6.23.2009

Work begins on world's deepest underground lab

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Far below the Black Hills of South Dakota, crews are building the world's deepest underground science lab at a depth equivalent to more than six Empire State buildings - a place uniquely suited to scientists' quest for mysterious particles known as dark matter.
Scientists, politicians and other officials gathered Monday for a groundbreaking of sorts at a lab 4,850 foot below the surface of an old gold mine that was once the site of Nobel Prize-winning physics research.
The site is ideal for experiments because its location is largely shielded from cosmic rays that could interfere with efforts to prove the existence of dark matter, which is thought to make up nearly a quarter of the mass of the universe.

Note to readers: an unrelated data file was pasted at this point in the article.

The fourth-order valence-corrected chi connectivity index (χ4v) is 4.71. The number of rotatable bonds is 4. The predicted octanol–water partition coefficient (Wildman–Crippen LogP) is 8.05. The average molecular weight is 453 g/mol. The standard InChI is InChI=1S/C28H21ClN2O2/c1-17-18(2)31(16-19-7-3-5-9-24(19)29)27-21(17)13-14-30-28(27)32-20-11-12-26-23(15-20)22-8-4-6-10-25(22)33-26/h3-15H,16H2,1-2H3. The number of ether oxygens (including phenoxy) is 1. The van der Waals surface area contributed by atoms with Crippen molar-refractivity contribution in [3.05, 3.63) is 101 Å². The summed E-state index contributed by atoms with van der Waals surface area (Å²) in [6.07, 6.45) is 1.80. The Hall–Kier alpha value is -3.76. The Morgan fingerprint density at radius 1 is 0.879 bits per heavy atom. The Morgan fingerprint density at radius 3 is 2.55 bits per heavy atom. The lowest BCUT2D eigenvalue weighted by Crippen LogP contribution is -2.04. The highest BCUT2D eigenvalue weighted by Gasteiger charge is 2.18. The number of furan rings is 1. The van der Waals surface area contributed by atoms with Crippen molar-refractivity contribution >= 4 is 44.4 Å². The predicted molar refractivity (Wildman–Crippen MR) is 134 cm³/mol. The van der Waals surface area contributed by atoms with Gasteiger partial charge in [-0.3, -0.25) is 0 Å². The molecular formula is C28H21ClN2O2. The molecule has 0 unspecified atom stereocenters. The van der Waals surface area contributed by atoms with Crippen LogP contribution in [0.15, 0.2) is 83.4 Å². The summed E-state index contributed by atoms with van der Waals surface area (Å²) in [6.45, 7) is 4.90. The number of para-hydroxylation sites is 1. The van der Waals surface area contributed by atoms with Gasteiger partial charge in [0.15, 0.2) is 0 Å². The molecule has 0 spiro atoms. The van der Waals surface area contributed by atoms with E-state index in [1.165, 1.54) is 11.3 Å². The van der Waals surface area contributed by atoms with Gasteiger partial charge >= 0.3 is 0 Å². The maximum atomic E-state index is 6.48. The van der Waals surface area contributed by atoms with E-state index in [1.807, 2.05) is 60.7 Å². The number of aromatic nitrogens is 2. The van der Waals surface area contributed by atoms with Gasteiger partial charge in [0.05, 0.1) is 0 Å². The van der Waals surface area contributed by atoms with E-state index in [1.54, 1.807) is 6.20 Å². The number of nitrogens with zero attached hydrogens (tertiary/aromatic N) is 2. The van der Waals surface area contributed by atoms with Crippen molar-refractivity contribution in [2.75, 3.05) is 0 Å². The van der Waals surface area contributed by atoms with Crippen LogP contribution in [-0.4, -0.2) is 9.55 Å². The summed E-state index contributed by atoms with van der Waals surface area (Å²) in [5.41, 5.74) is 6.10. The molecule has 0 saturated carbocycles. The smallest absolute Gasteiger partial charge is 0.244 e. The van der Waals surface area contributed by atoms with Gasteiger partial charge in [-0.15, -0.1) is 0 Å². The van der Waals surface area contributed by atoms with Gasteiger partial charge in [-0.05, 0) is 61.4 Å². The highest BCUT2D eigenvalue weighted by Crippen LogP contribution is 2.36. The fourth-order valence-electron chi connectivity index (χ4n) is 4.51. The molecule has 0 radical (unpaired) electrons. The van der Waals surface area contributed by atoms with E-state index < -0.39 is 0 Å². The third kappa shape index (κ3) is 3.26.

[...]
The first dark matter experiment will be the Large Underground Xenon detector experiment - or LUX - a project to detect weakly interacting particles that could give scientists greater insight into the Big Bang explosion believed to have formed the universe.
Shutt, along with Brown University's Rick Gaitskell and nearly a dozen collaborators will work at the site to search for dark matter, which does not emit detectable light or radiation. But scientists say its presence can be inferred from gravitational effects on visible matter.
Scientists believe most of the dark matter in the universe contains no atoms and does not interact with ordinary matter through electromagnetic forces. They are trying to discover exactly what it is, how much exists and what effect it may have on the future of the universe.
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